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History Meets Ceramic Art
People, Travel

History Meets Ceramic Art

From ancient times, as far as the history of Persia shows, pottery has been a well-practiced, popular craft among Iranians. This applies particularly to Lalejini ceramists in Hamadan Province.
Located in Bahar County, Lalehjin is currently one of the world’s major ceramic producing cities.
With a population of 55,000, the city is situated 20 kilometers north of provincial capital Hamadan at an altitude of 1731 meters.
Eighty percent of Lalejin’s population are potters, ceramists, or involved in related jobs.
As you stroll through the ancient city’s streets and districts, you see how people from almost all walks of life, young or old, male or female, are practicing their ancestors’ trade and tradition of creating works of art.
Over the last few decades, the Khoshuei Brothers have been among the prominent ceramists of Lalejin who have created the most significant works of art.
Both foreign and domestic tourists are drawn toward Lalejini ceramic products, most of whom show interest in purchasing pottery and visiting ceramists in their workshops.
They also have an affinity for local handicrafts such as ceramics, leather products, traditional Iranian glass, kilims, wooden crafts, and a variety of other traditional items.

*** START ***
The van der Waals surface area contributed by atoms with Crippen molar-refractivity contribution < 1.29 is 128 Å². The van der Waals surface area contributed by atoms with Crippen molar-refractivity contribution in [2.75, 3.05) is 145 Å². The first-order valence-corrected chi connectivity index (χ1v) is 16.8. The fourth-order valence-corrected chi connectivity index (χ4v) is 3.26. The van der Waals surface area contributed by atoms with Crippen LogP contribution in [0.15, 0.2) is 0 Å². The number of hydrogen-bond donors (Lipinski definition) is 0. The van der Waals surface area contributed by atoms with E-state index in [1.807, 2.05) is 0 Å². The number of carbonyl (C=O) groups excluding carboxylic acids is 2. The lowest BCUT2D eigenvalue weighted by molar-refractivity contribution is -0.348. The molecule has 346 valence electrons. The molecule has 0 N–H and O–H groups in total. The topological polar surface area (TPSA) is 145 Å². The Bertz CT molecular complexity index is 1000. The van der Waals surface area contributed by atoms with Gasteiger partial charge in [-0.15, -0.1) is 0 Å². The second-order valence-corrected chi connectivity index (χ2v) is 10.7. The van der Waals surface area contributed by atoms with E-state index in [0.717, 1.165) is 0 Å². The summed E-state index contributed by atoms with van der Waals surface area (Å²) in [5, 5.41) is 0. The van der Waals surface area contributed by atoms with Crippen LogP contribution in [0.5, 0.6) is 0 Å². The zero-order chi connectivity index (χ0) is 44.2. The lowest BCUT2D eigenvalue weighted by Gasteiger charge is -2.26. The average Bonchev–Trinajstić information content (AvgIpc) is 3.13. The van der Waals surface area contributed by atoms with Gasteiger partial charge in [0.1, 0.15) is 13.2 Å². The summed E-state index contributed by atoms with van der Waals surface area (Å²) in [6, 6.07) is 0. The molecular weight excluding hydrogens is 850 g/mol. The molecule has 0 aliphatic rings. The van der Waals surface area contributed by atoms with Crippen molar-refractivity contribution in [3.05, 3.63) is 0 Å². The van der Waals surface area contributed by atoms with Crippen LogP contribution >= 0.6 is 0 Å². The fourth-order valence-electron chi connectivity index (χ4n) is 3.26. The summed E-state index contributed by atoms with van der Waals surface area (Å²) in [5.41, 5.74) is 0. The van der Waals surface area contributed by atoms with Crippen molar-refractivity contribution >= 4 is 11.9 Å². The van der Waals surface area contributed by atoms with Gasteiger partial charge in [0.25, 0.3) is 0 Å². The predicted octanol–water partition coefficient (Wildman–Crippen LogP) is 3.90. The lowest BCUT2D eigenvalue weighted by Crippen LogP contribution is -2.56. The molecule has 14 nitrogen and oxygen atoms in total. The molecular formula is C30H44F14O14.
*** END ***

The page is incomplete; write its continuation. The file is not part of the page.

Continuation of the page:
According to historians, during the invasion of Iran by Mongolian raiders, only seven ceramists survived and made tireless efforts to restore the pottery industry.  
In recent years, Lalejini ceramists not only have preserved the traditional Persian art and craft but  have also introduced a variety  of innovations which indeed is a source of pride.
According to officials, pottery production in recent years has undergone a process of major change, including changes in coloring compounds both in traditional and industrial paintings and the introduction of modern furnaces to replace the traditional ones.
It is said that a dynamic handicraft industry has a direct relation with economic growth in terms of employment, flourishing businesses, expansion of non-oil export, preservation of  cultural heritage along with the added benefit of introducing the true identity of Iranian civilization to the world.
According to archaeologists and historians, there is a long history behind this ceramic hub, dating back to the ancient Persian Empire.
Hamedan, also known by its ancient names Hegmataneh and Ecbatana, was the first capital of the Median Empire (678 – 549 BC), who were the first Aryan Kurds who settled down here.    
The great Greek historian Herodotus (484 - 425 BC), who visited the storied city of Ecbatana, hailed the city and its palace as glorious and stately.

 

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